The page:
Why 30 years ago there were fears one million acres of land would become redundant
The future of the suckler sector was the big topic in farming this week 30 years ago with the Farming Independent reporting that experts were casting “big doubts” on the viability of suckling on many Irish farms.
Professor Seamus Sheehy from UCD told the BEEF 87 conference that “two major hurdles must be overcome — firstly the achievement of high levels of technical performance and, secondly, the resolution of funding bottlenecks.”
Professor Sheehy proposed radical action involving the formation of producer groups and the abolition of income tax on earnings from suckling.
This approach, he stated, would be the only way to avoid leaving nearly one million acres of land redundant by 1990 as a result a reduction in the dairy herd by up to 300,000 cows due to reduced milk quotas.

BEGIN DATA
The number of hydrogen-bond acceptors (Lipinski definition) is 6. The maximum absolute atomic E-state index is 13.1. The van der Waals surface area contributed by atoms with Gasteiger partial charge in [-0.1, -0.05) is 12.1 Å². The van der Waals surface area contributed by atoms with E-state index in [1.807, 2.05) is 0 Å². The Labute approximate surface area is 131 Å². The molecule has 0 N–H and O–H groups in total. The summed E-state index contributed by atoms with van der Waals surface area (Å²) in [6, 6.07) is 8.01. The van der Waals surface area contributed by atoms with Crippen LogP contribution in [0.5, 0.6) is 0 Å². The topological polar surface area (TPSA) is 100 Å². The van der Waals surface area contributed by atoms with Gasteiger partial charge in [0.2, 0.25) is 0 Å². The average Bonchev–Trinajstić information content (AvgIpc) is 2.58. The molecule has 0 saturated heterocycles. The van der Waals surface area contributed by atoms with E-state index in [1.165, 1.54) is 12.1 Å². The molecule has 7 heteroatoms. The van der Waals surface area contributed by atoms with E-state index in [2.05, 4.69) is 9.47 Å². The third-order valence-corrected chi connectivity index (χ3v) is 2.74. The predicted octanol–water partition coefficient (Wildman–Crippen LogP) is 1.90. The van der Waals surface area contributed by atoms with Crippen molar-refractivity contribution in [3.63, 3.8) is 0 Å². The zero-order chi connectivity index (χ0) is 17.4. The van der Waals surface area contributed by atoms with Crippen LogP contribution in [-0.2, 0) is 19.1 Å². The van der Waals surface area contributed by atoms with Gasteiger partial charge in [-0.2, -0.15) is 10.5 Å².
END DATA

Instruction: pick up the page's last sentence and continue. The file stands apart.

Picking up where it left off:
The margins on horses kept by farmers were also under scrutiny.
In a report headlined simply ‘Horses and Cash’, equine breeding expert Norman Storey was quoted as saying that to achieve profitability the mares on the farm must produce a foal every year, but the fertility level in the non-thoroughbred side of the Irish industry was just 50pc.
“This is unacceptable and no enterprise could be profitable at that level,” said Mr Storey.